I’ve admired the vast canon of work by Woody Allen my entire life. I fell in love with New York, without ever visiting it, because of Manhattan. To me, Annie Hall is the quintessential rom-com, while Vicky Christina Barcelona was the perfect embodiment of the triad of female personas I was aspiring to be as a young film student. Safe to say that because of this Allen v. Farrow has taken me by surprise.
What does it entail
If, like me, you’ve been kind of ignorant of what this story and its allegations are all about – let me break it down for you very briefly. In the wake of the release of Annie Hall, Woody Allen and Mia Farrow (remember her from Rosemary’s Baby?) met in New York and became romantically involved.
Farrow, who always wanted a big family and already had seven children (biological and adopted) from a previous marriage entered into the relationship with the understanding that Allen did not really have an interest in the kids. Allen, having then spent time with the kids, changed his mind and adopted a little girl, Dylan, with Farrow whereafter he also fathered a child with her, Ronan, and adopted Moses, another child that she adopted.
Allen then formed an unnaturally intense relationship with Dylan, then between the ages of three and seven. Farrow addressed the nature of the relationship with him and Allen started to go to therapy. The relationship between Farrow and Allen started to deteriorate when she found naked pictures of one of her eldest daughters, Soon-Yi, in Allen’s apartment. At this point, Allen had started a full-blown relationship with Soon-Yi.
The craziness does not stop there, with Dylan (seven years old at this point) then accusing Allen of sexually assaulting her in their Connecticut summer home. The bulk of the documentary is then spent on these allegations and the years of disruption it caused with Farrow’s family. The story has divided the media since the start, causing Allen to spend a few years in Europe, actively avoiding the New York scene. His son, Ronan Farrow, went on to write the big Harvey Weinstein expose, Catch and Kill: Lies, Spies, and a Conspiracy to Protect Predators.
So, is the documentary worth the watch? I’ve been at odds with myself since watching the first two episodes as a sneak-peek. For years I’ve heard whispers of the Woody Allen controversy, but have never spent the time really investigating what had happened way back in 1991. I always just assumed that the scandal revolved around his marriage to Soon-Yi.
The extent of the situation, I have come to realise, is way beyond just that. The documentary has left me with a feeling similar to the one you get at the end of Don’t F**k with Cats: Hunting an Internet Killer – a sense of dread worsened by the examination of your own complicity. As an avid Woody Allen fan – his movie posters still adorn my walls – I’m now having to investigate my own obsession with his work and what it represents amid my ignorance.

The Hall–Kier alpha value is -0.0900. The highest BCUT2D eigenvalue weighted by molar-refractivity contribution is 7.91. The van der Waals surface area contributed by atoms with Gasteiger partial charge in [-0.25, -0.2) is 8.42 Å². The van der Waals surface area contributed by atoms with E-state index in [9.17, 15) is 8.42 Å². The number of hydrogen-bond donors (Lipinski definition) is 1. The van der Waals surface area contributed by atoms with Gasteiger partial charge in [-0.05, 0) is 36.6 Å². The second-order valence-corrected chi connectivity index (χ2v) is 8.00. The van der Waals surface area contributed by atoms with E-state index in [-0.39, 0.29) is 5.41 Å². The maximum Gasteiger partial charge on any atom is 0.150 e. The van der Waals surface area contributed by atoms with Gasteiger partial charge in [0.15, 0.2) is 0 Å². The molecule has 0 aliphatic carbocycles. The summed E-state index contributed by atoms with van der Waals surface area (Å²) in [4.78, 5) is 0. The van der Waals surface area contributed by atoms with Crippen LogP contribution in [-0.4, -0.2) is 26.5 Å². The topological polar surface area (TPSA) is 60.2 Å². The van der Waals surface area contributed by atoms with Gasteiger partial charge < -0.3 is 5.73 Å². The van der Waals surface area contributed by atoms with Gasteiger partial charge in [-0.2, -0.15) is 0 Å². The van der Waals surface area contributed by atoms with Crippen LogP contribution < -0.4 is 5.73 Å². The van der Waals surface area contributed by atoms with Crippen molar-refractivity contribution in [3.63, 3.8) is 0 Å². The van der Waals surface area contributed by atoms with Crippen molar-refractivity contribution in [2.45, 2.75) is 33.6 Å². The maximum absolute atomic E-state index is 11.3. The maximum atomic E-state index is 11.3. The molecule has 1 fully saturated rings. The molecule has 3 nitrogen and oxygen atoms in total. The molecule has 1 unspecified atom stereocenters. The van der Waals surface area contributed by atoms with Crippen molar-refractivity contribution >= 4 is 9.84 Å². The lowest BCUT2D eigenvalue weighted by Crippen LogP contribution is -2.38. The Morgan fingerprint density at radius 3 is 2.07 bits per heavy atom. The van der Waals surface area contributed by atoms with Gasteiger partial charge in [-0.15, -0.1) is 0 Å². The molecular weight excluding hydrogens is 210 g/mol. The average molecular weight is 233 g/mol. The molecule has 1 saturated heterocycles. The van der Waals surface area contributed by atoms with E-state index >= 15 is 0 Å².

It is also very true that the accusations are now being viewed from a much larger lens than in the early 1990s. The LA Times probably states it best; “The #MeToo movement has shifted the power dynamics of Hollywood, and changed the perceptions of the American public regarding the role of women on and off-screen. But more than that, it’s flipped the script on who is believed in “he said, she said” cases, making Allen and Farrow’s case the perfect candidate for reconsideration under a more modern cultural lens.”
The documentary does its best to stay objective, but without interviews from Allen and Soon-Yi, it tells a very one-sided story with the emphasis being placed on the manipulative response from Allen following Dylan’s initial accusation, and what Farrow perceived as the manipulation of his relationship with Soon-Yi.
Outspoken Allen fans disregard the documentary as just another by-product of “cancel culture” and Farrow’s bitterness about a scorned relationship. “But the truth underlying their emotional, often highly personal defenses of Allen is that he’s become subject to the forces of change that have finally begun to challenge the old world order, when a girl’s place was tantalizing Allen or other actors on screen, no matter how nerdy or neurotic those men might be, or how young the woman”, states the LA Times.
Allen v Farrow releases on Showmax today where you can binge the entire HBO documentary series.
Looking for more documentary hits on Showmax? Try Parow to Parowfest